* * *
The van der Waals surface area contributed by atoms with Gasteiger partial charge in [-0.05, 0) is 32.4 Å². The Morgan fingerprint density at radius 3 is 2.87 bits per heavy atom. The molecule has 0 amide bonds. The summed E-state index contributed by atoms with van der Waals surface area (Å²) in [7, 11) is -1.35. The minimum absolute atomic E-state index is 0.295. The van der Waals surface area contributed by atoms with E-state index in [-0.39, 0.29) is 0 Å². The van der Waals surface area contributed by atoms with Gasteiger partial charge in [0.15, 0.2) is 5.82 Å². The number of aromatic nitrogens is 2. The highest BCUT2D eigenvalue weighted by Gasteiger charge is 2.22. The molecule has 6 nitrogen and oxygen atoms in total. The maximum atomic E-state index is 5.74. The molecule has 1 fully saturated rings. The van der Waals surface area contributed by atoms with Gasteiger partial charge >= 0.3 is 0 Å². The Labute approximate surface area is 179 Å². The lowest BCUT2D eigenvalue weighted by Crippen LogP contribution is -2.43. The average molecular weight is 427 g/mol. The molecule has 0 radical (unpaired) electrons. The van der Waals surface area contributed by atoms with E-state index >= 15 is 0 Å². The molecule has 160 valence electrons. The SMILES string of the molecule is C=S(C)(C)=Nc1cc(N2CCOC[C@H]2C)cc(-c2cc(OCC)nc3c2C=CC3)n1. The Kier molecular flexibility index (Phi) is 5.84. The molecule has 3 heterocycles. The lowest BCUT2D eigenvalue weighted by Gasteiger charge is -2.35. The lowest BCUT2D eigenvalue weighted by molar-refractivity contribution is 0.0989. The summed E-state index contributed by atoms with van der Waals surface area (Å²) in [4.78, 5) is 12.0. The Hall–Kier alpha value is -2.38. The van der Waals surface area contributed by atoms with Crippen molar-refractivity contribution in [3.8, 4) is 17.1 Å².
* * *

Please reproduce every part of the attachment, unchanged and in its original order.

The van der Waals surface area contributed by atoms with Gasteiger partial charge in [-0.05, 0) is 32.4 Å². The Morgan fingerprint density at radius 3 is 2.87 bits per heavy atom. The molecule has 0 amide bonds. The summed E-state index contributed by atoms with van der Waals surface area (Å²) in [7, 11) is -1.35. The minimum absolute atomic E-state index is 0.295. The van der Waals surface area contributed by atoms with E-state index in [-0.39, 0.29) is 0 Å². The van der Waals surface area contributed by atoms with Gasteiger partial charge in [0.15, 0.2) is 5.82 Å². The number of aromatic nitrogens is 2. The highest BCUT2D eigenvalue weighted by Gasteiger charge is 2.22. The molecule has 6 nitrogen and oxygen atoms in total. The maximum atomic E-state index is 5.74. The molecule has 1 fully saturated rings. The van der Waals surface area contributed by atoms with Gasteiger partial charge >= 0.3 is 0 Å². The Labute approximate surface area is 179 Å². The lowest BCUT2D eigenvalue weighted by Crippen LogP contribution is -2.43. The average molecular weight is 427 g/mol. The molecule has 0 radical (unpaired) electrons. The van der Waals surface area contributed by atoms with E-state index >= 15 is 0 Å². The molecule has 160 valence electrons. The SMILES string of the molecule is C=S(C)(C)=Nc1cc(N2CCOC[C@H]2C)cc(-c2cc(OCC)nc3c2C=CC3)n1. The Kier molecular flexibility index (Phi) is 5.84. The molecule has 3 heterocycles. The lowest BCUT2D eigenvalue weighted by Gasteiger charge is -2.35. The lowest BCUT2D eigenvalue weighted by molar-refractivity contribution is 0.0989. The summed E-state index contributed by atoms with van der Waals surface area (Å²) in [4.78, 5) is 12.0. The Hall–Kier alpha value is -2.38. The van der Waals surface area contributed by atoms with Crippen molar-refractivity contribution in [3.8, 4) is 17.1 Å².